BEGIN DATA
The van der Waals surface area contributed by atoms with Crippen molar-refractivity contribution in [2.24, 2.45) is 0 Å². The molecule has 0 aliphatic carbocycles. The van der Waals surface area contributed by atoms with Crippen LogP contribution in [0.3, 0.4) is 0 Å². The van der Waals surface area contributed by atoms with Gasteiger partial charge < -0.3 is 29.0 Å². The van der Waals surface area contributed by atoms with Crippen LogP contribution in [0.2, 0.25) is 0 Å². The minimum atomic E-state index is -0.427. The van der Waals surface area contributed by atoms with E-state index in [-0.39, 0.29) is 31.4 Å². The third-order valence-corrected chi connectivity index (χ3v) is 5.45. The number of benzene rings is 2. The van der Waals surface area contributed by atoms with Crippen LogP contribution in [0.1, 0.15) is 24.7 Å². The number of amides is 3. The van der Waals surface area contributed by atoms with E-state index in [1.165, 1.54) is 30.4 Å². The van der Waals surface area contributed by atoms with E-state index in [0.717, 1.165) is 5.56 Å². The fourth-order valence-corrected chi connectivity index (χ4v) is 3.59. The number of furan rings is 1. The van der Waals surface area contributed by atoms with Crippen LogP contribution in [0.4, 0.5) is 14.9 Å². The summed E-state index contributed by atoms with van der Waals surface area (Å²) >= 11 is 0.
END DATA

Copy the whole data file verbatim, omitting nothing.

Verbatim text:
The van der Waals surface area contributed by atoms with Crippen molar-refractivity contribution in [2.24, 2.45) is 0 Å². The molecule has 0 aliphatic carbocycles. The van der Waals surface area contributed by atoms with Crippen LogP contribution in [0.3, 0.4) is 0 Å². The van der Waals surface area contributed by atoms with Gasteiger partial charge < -0.3 is 29.0 Å². The van der Waals surface area contributed by atoms with Crippen LogP contribution in [0.2, 0.25) is 0 Å². The minimum atomic E-state index is -0.427. The van der Waals surface area contributed by atoms with E-state index in [-0.39, 0.29) is 31.4 Å². The third-order valence-corrected chi connectivity index (χ3v) is 5.45. The number of benzene rings is 2. The van der Waals surface area contributed by atoms with Crippen LogP contribution in [0.1, 0.15) is 24.7 Å². The number of amides is 3. The van der Waals surface area contributed by atoms with E-state index in [1.165, 1.54) is 30.4 Å². The van der Waals surface area contributed by atoms with E-state index in [0.717, 1.165) is 5.56 Å². The fourth-order valence-corrected chi connectivity index (χ4v) is 3.59. The number of furan rings is 1. The van der Waals surface area contributed by atoms with Crippen LogP contribution in [0.4, 0.5) is 14.9 Å². The summed E-state index contributed by atoms with van der Waals surface area (Å²) >= 11 is 0.